There is something wrong with us. I doubt these police officers or pre-school teachers were overtly racist, though clearly the twitter trolls were. The police officers and preschool teachers are probably perfectly nice people. They are probably a lot like us. I think the problem of racism is so deeply ingrained in us that we aren’t even aware of our bias. We shoot unarmed young black men, we suspend young black boys because deep down, we are afraid of them. Call it white privilege, call it systemic racism, whatever it is, we are infected.
I wish I knew exactly what the cure was.
Maybe part of the cure is remembering our history. As I rabidly followed news coming out of Ferguson this week, I realized I know very little about the history of race in Charlottesville. I know about Sally Hemmings of course, but that was about it. In the last couple of days I’ve tried to learn as much as I can, but it is just a beginning.
Did you know that at the beginning of the Civil war there were more free and enslaved black people in Charlottesville than white? Did you know Jefferson thought blacks were incapable of the full range of human emotion? Did you know there was a community of freed blacks called Canada where the South Lawn of UVA now lies? You can even see a memorial there. Did you know that in the 1960s, African American homes and businesses were destroyed in Vinegar Hill as an act of “urban renewal”? Did you know that Greencroft Club was begun because Jews and blacks were not allowed in Farmington?
Remembering our shared history is only part of the solution. Even if we learn everything there is to know about our community’s racial history, historical knowledge can only get us so far.
History can’t tell us who we are and how we are connected. History tells us how we are broken, but not how we can be healed.
In our Gospel today, standing in a center of Roman power, a town named after Caesar, Jesus asks his disciples who people say he is. Peter gets the answer right—the Messiah, the Son of the Living God.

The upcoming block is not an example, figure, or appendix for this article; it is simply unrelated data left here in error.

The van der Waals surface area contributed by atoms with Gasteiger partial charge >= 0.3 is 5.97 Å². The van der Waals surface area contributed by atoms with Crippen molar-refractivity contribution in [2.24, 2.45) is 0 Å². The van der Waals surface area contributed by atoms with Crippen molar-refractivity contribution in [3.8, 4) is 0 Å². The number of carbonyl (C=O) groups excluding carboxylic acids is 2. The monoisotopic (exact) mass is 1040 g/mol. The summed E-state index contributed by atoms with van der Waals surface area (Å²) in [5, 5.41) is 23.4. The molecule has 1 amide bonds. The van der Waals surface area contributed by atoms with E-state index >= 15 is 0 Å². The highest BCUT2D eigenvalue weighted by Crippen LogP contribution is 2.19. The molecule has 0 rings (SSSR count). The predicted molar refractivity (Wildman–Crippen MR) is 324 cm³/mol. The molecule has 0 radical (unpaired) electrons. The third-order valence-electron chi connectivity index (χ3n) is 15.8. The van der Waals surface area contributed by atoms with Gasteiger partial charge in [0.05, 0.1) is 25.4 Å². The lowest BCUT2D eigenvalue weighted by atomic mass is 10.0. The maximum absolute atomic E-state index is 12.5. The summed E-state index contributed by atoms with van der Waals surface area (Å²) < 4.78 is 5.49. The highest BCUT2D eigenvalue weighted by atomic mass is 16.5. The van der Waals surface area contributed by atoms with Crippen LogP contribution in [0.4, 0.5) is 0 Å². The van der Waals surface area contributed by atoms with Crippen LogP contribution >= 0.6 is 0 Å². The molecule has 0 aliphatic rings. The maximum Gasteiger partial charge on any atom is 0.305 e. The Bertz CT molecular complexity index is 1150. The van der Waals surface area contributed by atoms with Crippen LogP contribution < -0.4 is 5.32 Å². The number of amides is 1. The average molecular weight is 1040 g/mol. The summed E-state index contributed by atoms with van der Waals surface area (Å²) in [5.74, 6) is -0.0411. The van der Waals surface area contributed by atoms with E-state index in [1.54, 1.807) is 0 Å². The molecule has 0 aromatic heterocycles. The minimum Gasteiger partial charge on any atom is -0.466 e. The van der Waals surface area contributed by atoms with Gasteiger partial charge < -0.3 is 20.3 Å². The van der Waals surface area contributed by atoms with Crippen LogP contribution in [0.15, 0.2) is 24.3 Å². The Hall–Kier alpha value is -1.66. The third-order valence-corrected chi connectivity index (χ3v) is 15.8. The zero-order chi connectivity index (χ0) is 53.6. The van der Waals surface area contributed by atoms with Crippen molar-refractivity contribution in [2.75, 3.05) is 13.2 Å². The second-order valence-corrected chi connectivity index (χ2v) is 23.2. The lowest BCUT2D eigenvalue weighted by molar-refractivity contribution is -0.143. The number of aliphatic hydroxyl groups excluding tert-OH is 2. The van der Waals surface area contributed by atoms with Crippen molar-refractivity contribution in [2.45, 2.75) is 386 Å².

The God we love came to disrupt the power structures of the world that tell us what we are worth. He is a living God, who loved us so much and was so grieved by our inability to love him and one another, that he was willing to become human.
He became Michael Brown. He became the victim of our sin, so we wouldn’t have to sacrifice each other any more. His sacrifice should have been the last. His sacrifice was enough for us.
And yet, here we are.
There is still hope for us. We can pray that this living God will help us see our sin more clearly. We can pray that this living God will build empathy in our hearts instead of fear. We can offer ourselves to God as agents of change.
Clergy and other Christians in Ferguson have been doing just that. They have walked alongside protestors and police officers these last few weeks, offering empathy, offering love, helping to diffuse conflict, while still calling for justice. The Episcopal Dean of the Cathedral in St. Louis, Michael Kinman, has written eloquently on the connection between the Eucharist and the Christian response to Ferguson, but he has also acted as a physical barrier between police and protesters this week. He articulates and lives his faith.
Christians and other good hearted people, black and white, have worked for peace together in Ferguson: cleaning up the streets, feeding children who were unable to start school. And people of every race, across the country have been raising money for the St. Louis food bank, which was hit very hard with the school delay.
We can join this faithful group and can be part of change in our community and country. But first we must look deep in our hearts, and be willing to confront any fear and ignorance that may lurk there.
May God help us.